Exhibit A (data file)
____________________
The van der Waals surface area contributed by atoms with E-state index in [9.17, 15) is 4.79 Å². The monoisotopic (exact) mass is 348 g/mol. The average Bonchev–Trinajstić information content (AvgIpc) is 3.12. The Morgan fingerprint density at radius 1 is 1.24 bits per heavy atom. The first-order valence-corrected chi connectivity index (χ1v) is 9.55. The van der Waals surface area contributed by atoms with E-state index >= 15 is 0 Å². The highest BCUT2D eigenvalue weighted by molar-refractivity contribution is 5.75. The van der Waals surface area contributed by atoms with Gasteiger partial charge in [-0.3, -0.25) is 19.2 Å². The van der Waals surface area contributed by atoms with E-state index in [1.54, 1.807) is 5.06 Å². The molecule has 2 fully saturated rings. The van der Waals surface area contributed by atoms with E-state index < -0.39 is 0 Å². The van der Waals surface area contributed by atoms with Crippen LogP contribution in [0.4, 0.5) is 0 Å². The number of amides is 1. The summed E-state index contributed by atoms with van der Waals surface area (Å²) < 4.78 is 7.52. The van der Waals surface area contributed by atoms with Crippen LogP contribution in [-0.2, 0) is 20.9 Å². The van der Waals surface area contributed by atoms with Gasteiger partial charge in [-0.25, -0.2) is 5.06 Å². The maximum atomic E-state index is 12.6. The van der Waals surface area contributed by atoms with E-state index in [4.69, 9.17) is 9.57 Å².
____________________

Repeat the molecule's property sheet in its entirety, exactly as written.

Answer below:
The van der Waals surface area contributed by atoms with E-state index in [9.17, 15) is 4.79 Å². The monoisotopic (exact) mass is 348 g/mol. The average Bonchev–Trinajstić information content (AvgIpc) is 3.12. The Morgan fingerprint density at radius 1 is 1.24 bits per heavy atom. The first-order valence-corrected chi connectivity index (χ1v) is 9.55. The van der Waals surface area contributed by atoms with E-state index >= 15 is 0 Å². The highest BCUT2D eigenvalue weighted by molar-refractivity contribution is 5.75. The van der Waals surface area contributed by atoms with Gasteiger partial charge in [-0.3, -0.25) is 19.2 Å². The van der Waals surface area contributed by atoms with E-state index in [1.54, 1.807) is 5.06 Å². The molecule has 2 fully saturated rings. The van der Waals surface area contributed by atoms with E-state index < -0.39 is 0 Å². The van der Waals surface area contributed by atoms with Crippen LogP contribution in [0.4, 0.5) is 0 Å². The number of amides is 1. The summed E-state index contributed by atoms with van der Waals surface area (Å²) < 4.78 is 7.52. The van der Waals surface area contributed by atoms with Crippen LogP contribution in [-0.2, 0) is 20.9 Å². The van der Waals surface area contributed by atoms with Gasteiger partial charge in [-0.25, -0.2) is 5.06 Å². The maximum atomic E-state index is 12.6. The van der Waals surface area contributed by atoms with E-state index in [4.69, 9.17) is 9.57 Å².